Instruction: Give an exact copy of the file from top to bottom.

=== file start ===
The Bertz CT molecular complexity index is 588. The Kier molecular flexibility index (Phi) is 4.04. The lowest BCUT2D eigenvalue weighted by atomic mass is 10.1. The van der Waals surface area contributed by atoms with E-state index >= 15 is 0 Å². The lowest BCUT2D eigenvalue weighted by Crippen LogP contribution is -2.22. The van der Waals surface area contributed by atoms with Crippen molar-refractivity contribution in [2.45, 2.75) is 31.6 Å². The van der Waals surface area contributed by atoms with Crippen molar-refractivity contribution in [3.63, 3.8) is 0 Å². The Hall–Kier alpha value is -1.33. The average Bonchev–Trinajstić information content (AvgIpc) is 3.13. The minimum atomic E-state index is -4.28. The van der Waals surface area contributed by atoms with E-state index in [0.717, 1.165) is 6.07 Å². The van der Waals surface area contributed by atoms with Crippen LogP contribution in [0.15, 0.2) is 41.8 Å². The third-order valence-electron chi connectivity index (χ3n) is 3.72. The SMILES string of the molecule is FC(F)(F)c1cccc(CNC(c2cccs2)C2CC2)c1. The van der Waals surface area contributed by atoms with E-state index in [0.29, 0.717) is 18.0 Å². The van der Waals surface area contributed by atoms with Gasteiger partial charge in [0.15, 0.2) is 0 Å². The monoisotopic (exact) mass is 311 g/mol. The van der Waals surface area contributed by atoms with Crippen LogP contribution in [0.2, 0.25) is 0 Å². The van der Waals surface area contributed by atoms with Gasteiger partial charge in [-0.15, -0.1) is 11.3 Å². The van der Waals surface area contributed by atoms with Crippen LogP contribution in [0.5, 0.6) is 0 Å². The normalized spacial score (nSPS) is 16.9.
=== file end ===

The Bertz CT molecular complexity index is 588. The Kier molecular flexibility index (Phi) is 4.04. The lowest BCUT2D eigenvalue weighted by atomic mass is 10.1. The van der Waals surface area contributed by atoms with E-state index >= 15 is 0 Å². The lowest BCUT2D eigenvalue weighted by Crippen LogP contribution is -2.22. The van der Waals surface area contributed by atoms with Crippen molar-refractivity contribution in [2.45, 2.75) is 31.6 Å². The van der Waals surface area contributed by atoms with Crippen molar-refractivity contribution in [3.63, 3.8) is 0 Å². The Hall–Kier alpha value is -1.33. The average Bonchev–Trinajstić information content (AvgIpc) is 3.13. The minimum atomic E-state index is -4.28. The van der Waals surface area contributed by atoms with E-state index in [0.717, 1.165) is 6.07 Å². The van der Waals surface area contributed by atoms with Crippen LogP contribution in [0.15, 0.2) is 41.8 Å². The third-order valence-electron chi connectivity index (χ3n) is 3.72. The SMILES string of the molecule is FC(F)(F)c1cccc(CNC(c2cccs2)C2CC2)c1. The van der Waals surface area contributed by atoms with E-state index in [0.29, 0.717) is 18.0 Å². The van der Waals surface area contributed by atoms with Gasteiger partial charge in [0.15, 0.2) is 0 Å². The monoisotopic (exact) mass is 311 g/mol. The van der Waals surface area contributed by atoms with Crippen LogP contribution in [0.2, 0.25) is 0 Å². The van der Waals surface area contributed by atoms with Gasteiger partial charge in [-0.15, -0.1) is 11.3 Å². The van der Waals surface area contributed by atoms with Crippen LogP contribution in [0.5, 0.6) is 0 Å². The normalized spacial score (nSPS) is 16.9.